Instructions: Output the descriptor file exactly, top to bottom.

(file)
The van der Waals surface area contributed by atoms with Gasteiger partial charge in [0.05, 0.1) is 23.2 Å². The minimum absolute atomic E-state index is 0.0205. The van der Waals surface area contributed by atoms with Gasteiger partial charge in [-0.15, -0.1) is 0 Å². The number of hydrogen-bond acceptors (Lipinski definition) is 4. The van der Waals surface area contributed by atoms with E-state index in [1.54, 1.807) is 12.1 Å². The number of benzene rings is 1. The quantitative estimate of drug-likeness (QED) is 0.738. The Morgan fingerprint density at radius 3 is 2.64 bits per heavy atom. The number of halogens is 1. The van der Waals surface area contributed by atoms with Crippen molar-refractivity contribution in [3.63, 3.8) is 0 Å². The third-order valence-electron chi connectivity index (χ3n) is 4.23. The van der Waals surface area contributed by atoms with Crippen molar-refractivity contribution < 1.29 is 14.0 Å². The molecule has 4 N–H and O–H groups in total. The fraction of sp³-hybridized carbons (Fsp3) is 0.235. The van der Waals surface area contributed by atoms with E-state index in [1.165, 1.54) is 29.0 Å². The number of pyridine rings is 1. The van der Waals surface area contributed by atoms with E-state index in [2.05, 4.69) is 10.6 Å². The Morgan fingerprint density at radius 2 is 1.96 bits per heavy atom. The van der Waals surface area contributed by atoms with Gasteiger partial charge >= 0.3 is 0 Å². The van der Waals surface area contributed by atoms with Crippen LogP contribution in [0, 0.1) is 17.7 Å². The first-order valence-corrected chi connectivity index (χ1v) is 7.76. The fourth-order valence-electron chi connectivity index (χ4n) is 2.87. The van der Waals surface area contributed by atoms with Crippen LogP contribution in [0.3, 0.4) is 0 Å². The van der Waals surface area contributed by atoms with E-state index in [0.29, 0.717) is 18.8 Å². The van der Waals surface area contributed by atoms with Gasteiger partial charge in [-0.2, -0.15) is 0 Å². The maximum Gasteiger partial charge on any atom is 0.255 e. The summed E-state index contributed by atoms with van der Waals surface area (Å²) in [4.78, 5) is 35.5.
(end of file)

The van der Waals surface area contributed by atoms with Gasteiger partial charge in [0.05, 0.1) is 23.2 Å². The minimum absolute atomic E-state index is 0.0205. The van der Waals surface area contributed by atoms with Gasteiger partial charge in [-0.15, -0.1) is 0 Å². The number of hydrogen-bond acceptors (Lipinski definition) is 4. The van der Waals surface area contributed by atoms with E-state index in [1.54, 1.807) is 12.1 Å². The number of benzene rings is 1. The quantitative estimate of drug-likeness (QED) is 0.738. The Morgan fingerprint density at radius 3 is 2.64 bits per heavy atom. The number of halogens is 1. The van der Waals surface area contributed by atoms with Crippen molar-refractivity contribution in [3.63, 3.8) is 0 Å². The third-order valence-electron chi connectivity index (χ3n) is 4.23. The van der Waals surface area contributed by atoms with Crippen molar-refractivity contribution < 1.29 is 14.0 Å². The molecule has 4 N–H and O–H groups in total. The fraction of sp³-hybridized carbons (Fsp3) is 0.235. The van der Waals surface area contributed by atoms with E-state index in [1.165, 1.54) is 29.0 Å². The number of pyridine rings is 1. The van der Waals surface area contributed by atoms with E-state index in [2.05, 4.69) is 10.6 Å². The Morgan fingerprint density at radius 2 is 1.96 bits per heavy atom. The van der Waals surface area contributed by atoms with Gasteiger partial charge >= 0.3 is 0 Å². The van der Waals surface area contributed by atoms with Crippen LogP contribution in [0, 0.1) is 17.7 Å². The first-order valence-corrected chi connectivity index (χ1v) is 7.76. The fourth-order valence-electron chi connectivity index (χ4n) is 2.87. The van der Waals surface area contributed by atoms with Crippen LogP contribution in [0.3, 0.4) is 0 Å². The van der Waals surface area contributed by atoms with E-state index in [0.29, 0.717) is 18.8 Å². The van der Waals surface area contributed by atoms with Gasteiger partial charge in [-0.2, -0.15) is 0 Å². The maximum Gasteiger partial charge on any atom is 0.255 e. The summed E-state index contributed by atoms with van der Waals surface area (Å²) in [4.78, 5) is 35.5.